Decoding the risk of thromboembolic events in lymphoma patients
Prof Darko Antic - Clinic For Hematology, Clinical Center Serbia, Belgrade, Serbia
We investigated thromboembolic events in lymphoma patients and we made a thrombosis lymphoma score with predicted factors about thromboembolic events in patients with chronic lymphoproliferative disorders.
Could you give us some background information about these events?
Thromboembolic events are a serious complication in cancer patients. Up to 12% of patients with cancer have thromboembolic events during their course of disease. Post mortem analysis confirmed that almost half of patients with cancer have thromboembolic disease. Also patients with thromboembolic events and cancer have an eightfold higher risk for death than patients without thromboembolic events. Because of that it is a very important thing for the treatment of cancer patients. When we talk about thromboembolic events in lymphoma patients we need to know that there is no adequate prognostic score for predicting thromboembolic events in patients with lymphoma. Also we need to know the incidence of thromboembolic events in patients with haematological malignancy is very different. For example, patients with acute leukaemia have an incidence of up to 12% but when we talk about lymphoma patients the incidence is very different, from 2-60%. What are the reasons for the very wide range of incidence? Namely we believe that that wide range is caused by different patient characteristics, different types of lymphomas, different treatment related factors and different follow-up types. Factors that predispose development of thromboembolic events are tumour by itself, also infections, different treatment and some acquired thrombophilic states. Mainly in a former patient, he has a thromboembolic event, he needs to receive anticoagulant therapy. Also his therapy for primary disease needs to be modified or interrupted. Also patients on anticoagulant therapy have a risk for bleeding, it’s a very important thing, and because of that the way of treatment of that patient needs to be changed.
So that’s what the score will be assessing?
We analysed 1,820 patients with chronic lymphoproliferative disorders. We analysed the arterial and venous events during the period from the time of diagnosis to the finish of treatment and three months after that. We analysed patients from our institution, from the Clinical Center of Serbia, it is an internal study. We confirmed that 5% of our patients had thromboembolic events, 99 patients of 1,820 patients in the whole group. Patients with high grade lymphomas, with aggressive lymphomas had significantly greater risk for the development of thromboembolic events than patients with other types of lymphomas. Where is the problem? When we talk about thromboprophylaxis we need to know next. We have a problem with hospitalised patients and we have a problem with outpatient settings. There are a few guidelines about that, namely ASCO has guidelines about hospitalised patients and ASCO recommends using thromboprophylaxis in patients with active cancer who are admitted to hospital with active disease or reduced mobility. ESMO criteria are more restricted but ACCP recommends using the Padua prediction score. When we talk about outpatient settings only ASCO has guidelines. Doctors need to use the Khorana score. The Khorana score is based on site of cancer, pre-chemotherapy blood count and body mass index but there is no specific prognostic score for patients with haematological malignancy, for patients with lymphoma. Because of that we analysed all parameters from the Padua score, all parameters from the Khorana score as well as specific parameters from lymphoma patients as well as mediastinum involvement, extra-nodal disease, development of neutropenia during treatment and after that we made our thrombosis lymphoma score based on eight risk factors. That thrombosis lymphoma score divides our group of patients into three groups – low risk, intermediate risk and high risk patients, namely. Patients with high risk in our group had thromboembolic events in 70% of cases and our prognostic score has very good positive predictive value, negative predictive value, specificity and sensitivity.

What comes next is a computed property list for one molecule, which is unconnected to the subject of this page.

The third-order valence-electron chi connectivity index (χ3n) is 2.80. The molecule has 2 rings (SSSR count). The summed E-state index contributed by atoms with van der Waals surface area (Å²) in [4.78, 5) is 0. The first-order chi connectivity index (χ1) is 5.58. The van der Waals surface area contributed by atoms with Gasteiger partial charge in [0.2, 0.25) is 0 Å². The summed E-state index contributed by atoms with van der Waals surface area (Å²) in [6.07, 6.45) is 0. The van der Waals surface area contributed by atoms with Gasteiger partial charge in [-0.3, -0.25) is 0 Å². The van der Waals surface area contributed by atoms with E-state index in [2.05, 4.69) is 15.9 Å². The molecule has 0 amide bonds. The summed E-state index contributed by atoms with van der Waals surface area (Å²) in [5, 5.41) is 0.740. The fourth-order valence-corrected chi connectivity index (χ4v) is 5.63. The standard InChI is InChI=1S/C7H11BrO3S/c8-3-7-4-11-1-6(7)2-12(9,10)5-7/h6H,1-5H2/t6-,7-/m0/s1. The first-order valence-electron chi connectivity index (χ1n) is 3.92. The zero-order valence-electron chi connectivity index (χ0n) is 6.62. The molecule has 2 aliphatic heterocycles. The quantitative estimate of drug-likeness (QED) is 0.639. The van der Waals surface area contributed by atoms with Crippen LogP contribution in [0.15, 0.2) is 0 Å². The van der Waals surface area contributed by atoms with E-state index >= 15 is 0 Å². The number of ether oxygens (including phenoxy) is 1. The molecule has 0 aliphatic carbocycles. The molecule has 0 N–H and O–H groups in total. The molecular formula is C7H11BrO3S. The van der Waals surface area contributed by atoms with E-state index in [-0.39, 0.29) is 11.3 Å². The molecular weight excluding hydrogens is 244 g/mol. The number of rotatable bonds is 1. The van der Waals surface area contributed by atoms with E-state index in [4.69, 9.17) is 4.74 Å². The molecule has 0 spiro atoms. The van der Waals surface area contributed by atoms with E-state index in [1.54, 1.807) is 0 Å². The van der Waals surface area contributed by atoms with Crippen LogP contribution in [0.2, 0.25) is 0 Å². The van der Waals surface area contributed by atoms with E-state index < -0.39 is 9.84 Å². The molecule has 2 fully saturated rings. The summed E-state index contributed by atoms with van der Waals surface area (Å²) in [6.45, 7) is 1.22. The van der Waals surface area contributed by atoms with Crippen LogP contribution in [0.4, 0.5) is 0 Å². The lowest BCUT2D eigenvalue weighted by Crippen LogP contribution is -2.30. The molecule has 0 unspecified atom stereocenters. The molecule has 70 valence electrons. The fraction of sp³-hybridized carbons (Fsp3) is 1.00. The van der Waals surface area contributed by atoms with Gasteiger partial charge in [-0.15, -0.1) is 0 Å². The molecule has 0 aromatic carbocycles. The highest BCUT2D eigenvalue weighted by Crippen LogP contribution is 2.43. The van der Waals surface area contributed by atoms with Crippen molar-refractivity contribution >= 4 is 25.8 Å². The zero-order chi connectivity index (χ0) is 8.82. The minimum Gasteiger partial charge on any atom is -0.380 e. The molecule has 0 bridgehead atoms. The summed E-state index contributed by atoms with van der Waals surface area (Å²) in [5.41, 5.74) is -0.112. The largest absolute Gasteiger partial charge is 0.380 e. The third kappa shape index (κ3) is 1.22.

What does this score mean for patients and for providers?
For patients it means that patients in the high risk group need to receive thromboprophylaxis during treatment. They need to receive treatment but we need to take into account their status of cancer, their status of lymphoma, their status of bleeding risk and treatment type. An important question is what does it mean for the doctor? Many doctors support the claim that thromboprophylaxis is underused in patients with cancer. For example a low number of patients with cancer received thromboprophylaxis compared with patients, for example other hospitalised patients, for example, I don’t know, stroke, acute myocardial infarction, severe lung disease. Because of that our score is very important for doctors and those doctors need to think about the risk of thromboembolic events in haematological malignancy. Why? Because patients with haematological malignancy very often have a low number of platelets. Because of that, doctors don’t think about potential thromboembolic events but it is not true and every patient with a haematological malignancy needs to be classified and if a patient is a high risk patient they need to receive thromboprophylaxis. It’s a very important thing for doctors.
So I suppose a conclusion to that would be how would you like to see the ThroLy score be brought out to wider clinical use?
Our score has a limitation, we are aware about that. It is a score from a single institution experience and it is a score without external validation. In a further period we will make external validation of our score and we will try to publish our results. After that I think that our score will be used from doctors worldwide.